Age, Prior Vaccination Predict Future Vaccine Receipt in Patients with IBD


When evaluating patient-education strategies among individuals with IBD, investigators found vaccine uptake was unaffected by educational videos and text-based interventions, identifying prior vaccine receipt as the strongest predictor of future vaccination.

Gil Melmed, MD | Credit: Cedars-Sinai

Gil Melmed, MD

Credit: Cedars-Sinai

A recent study suggests educational videos and text-based interventions may not be enough to move the needle for influenza vaccine uptake in adults with inflammatory bowel disease (IBD).

Results of the study, which included more than 1000 patients with IBD, found these efforts had little impact on vaccine uptake, but also indicate prior vaccine receipt could serve as a reliable predictor of future vaccination.1

“Preventive health guidelines in IBD emphasize the importance of appropriate vaccination, bone health prevention strategies, and cancer screening. However, the knowledge and uptake of preventive health recommendations for patients and providers alike is suboptimal,” wrote investigators.1

Although it may not receive the same attention from public health efforts as diabetes or cardiovascular disease, IBD poses a significant threat to overall health and quality of life for many, with the US Centers for Disease Control and Prevention estimating 3.1 million adults in the US have IBD.2 The Mayo Clinic outlines vaccination for vaccine-preventable diseases as a cornerstone of management for patients with IBD.3

To address barriers related to vaccination in patients with IBD, a team led by Gil Melmed, MD, director of the Inflammatory Bowel Disease Clinical Research Medicine Center at Cedars-Sinai, conducted a randomized controlled trial in which they assessed the efficacy of 5 iteratively developed educational videos relative to text-only messaging. Immediately following intervention, 73% of patients reported their intention to receive the influenza vaccine regardless of messaging type. The proportion of patients who received the vaccine after intervention did not differ by intervention type (P = .07). Multivariable regression revealed the strongest predictor of intention to receive and actual receipt of the influenza vaccine was prior vaccination.1

Using the IBD Partners Patient-Powered Research Network, investigators identified a cohort of 1056 adult patients aged 18-80 years with IBD for inclusion in the study. Of note, participants who reported a prior allergic reaction to the influenza vaccine or who were otherwise medically unable to receive the vaccine were excluded from the study.1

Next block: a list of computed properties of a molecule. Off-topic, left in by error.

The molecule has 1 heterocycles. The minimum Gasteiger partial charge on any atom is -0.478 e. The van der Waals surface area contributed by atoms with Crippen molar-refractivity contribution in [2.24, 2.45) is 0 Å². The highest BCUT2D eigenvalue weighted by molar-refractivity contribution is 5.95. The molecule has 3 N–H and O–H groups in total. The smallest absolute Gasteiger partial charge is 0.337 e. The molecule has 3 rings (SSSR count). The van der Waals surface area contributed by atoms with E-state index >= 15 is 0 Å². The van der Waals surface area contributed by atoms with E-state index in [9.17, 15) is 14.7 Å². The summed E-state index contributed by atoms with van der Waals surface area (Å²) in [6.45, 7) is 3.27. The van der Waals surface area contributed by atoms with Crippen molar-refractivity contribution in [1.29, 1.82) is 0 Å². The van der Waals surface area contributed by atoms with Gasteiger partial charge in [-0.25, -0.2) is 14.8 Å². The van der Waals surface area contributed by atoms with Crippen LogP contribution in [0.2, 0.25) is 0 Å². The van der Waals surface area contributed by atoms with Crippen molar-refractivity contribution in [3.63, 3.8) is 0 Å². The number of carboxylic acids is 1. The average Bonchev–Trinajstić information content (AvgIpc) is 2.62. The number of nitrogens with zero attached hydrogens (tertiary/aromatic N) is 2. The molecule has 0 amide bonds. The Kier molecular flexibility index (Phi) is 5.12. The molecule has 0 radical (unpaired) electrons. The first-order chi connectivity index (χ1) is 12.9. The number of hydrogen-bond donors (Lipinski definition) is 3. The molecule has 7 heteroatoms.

Participants were randomized to receive the video or text-only interventions, with 511 randomized to video and 545 randomized to the text-only intervention. Intervention content was targeted to the individual participant’s medical and demographic profile to ensure they met the criteria for the health recommendation and had not previously received the recommended care.1

Investigators used stratified analyses to assess for intervention-effect heterogeneity based on prior immunization history and use of immunosuppressive therapy. Age, sex, smoking status, duration of Crohn’s disease or ulcerative colitis, and current use of immunosuppressive therapy were individually examined for potential confounding of influenza vaccine uptake using univariable logistic regression analysis.

Upon analysis, investigators found no difference in participants’ intention to receive influenza vaccine by receipt of the video or text-only interventions immediately after receiving the preventive health recommendation (72% vs 75%; P = .62). Investigators also pointed out73% of patients reported an intention to vaccinate after either intervention compared to 57% of patients who had actually received a vaccine the year prior (P < .001).1

Further analysis showed no difference in the rate of receipt of the influenza vaccine between the 2 educational interventions. Among the 667 patients who completed the study, 57% (n=345) of those who received text education and 63% (n=322) of those who received video education reported receiving the influenza vaccine between September 2019 and March 2020 compared to 55% and 59% in the prior year, respectively.1

Investigators identified prior vaccination as the strongest predictor of future vaccine receipt. Older age was also associated with a higher likelihood of both intention to vaccinate (age 36-75 years relative to 18-35 years; P = .006) and actual vaccination (age > 75 years relative to age 18-35 years; P = .05).1

“Although it is unlikely that messages conveyed by either text or video will modify knowledge, attitudes, and beliefs regarding preventive health, both text-based and video-based messages may be useful tools to open discussion between physicians and patients,” concluded investigators.1


  1. Long M, van Deen W, Weisbein L et al. Web-Based Video Education to Improve Uptake of Influenza Vaccination and Other Preventive Health Recommendations in Adults With Inflammatory Bowel Disease: Randomized Controlled Trial of Project PREVENT. J Med Internet Res 2023;25:e42921 DOI: 10.2196/42921
  2. People with IBD have more chronic diseases. Centers for Disease Control and Prevention. April 15, 2022.
  3. Digestive diseases. Mayo Clinic.
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